There’s something about greenery.

Well actually, it’s not really green at all. The countryside is a bonkers, absurd, technicolor trip. Right now even the leaves on the trees at Rowan Farm vary from acid green to burnt orange to blood red. There’s an amaranthine array of bluebells strewn about the place.


I don’t know why but there is something about this crazy kaleidoscope that’s just good for you. And the more you engage with it, the better it makes you feel.

I know naff all about colour therapy. I know next to naff all about horticulture. And I imagine by now I’ve demonstrated that I know precisely naff all about the countryside (although I’m doing my bleeding best).

But the flora and fauna and the effort that they command to help them flourish is nourishing in a way that I’m only beginning to realise, let alone understand.

The thing is though you have to consent to nature for it to get at you. Otherwise you can easily be emotionally immune to it. I admit I was for most of my life up until now.

That’s the thing about having been a proper, committed townie. Trees were to decorate pavements. Insects needed exterminating on sight. Salad leaves came in plastic bags.

So when that gaudy greenery gets me now, it still takes my breath away. It’s such a powerful draw and seems somehow magnified by the magic that’s in the soil at Rowan Farm.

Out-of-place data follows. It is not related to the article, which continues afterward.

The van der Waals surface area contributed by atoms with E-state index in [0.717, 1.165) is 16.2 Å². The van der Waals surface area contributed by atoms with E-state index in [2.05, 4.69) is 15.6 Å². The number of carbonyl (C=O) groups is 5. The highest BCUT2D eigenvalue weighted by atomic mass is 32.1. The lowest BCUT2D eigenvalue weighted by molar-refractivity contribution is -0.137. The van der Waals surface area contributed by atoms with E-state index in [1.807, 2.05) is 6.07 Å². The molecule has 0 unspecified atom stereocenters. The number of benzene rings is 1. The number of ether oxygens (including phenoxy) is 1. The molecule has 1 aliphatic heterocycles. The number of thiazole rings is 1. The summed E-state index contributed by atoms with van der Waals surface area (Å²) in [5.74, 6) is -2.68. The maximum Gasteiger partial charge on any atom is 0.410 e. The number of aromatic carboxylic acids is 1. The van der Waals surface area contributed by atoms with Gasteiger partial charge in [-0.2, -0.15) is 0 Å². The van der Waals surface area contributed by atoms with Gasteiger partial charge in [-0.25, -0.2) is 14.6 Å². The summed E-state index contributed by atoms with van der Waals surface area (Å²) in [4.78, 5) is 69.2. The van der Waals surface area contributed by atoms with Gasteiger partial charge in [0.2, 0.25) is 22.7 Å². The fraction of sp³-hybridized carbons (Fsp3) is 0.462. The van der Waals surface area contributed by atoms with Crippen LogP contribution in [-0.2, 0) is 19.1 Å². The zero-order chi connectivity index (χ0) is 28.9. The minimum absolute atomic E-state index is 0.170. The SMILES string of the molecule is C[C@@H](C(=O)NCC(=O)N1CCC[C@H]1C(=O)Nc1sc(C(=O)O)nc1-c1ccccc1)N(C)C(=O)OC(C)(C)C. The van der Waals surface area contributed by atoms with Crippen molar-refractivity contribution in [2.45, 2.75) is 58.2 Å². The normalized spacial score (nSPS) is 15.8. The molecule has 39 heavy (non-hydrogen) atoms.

The wellbeing of this exceptional environment is my and Oli’s lucky responsibility. We’re muddling along. We have so much still to learn.


Sometimes I catch myself relapsing to my old townie habits.

Without boring you with the details, I arrived on site today with my knickers in a bit of a twist. I strode up to inspect our newly installed rooflights without once pausing to take in the most spectacular spring day yet this year.

Oli working on the scaffold in front of the newly installed rooflights

Oli working on the scaffold in front of the newly installed rooflights


It was not until I stood at the window, looking out, that it happened.

Framed in the glass, Rowan Farm came in and embraced me and my funk disappeared.


If you think this sounds like a load of hippy nonsense, I don’t blame you. Before my love affair with Rowan Farm, I’d have thought so too.

But I urge you to give the countryside a whirl.

Get outside; pause to take in the noisy, brash assault a rural field has on every single sense; and then get to work.

There’s no drug, therapy, spa day that I’ve experienced that comes close to giving you the same calm high.

Our door is open at Rowan Farm if you fancy dipping your toe in… We love a bit of free labour.


Snuff in his wonky doorway communing with the sunshine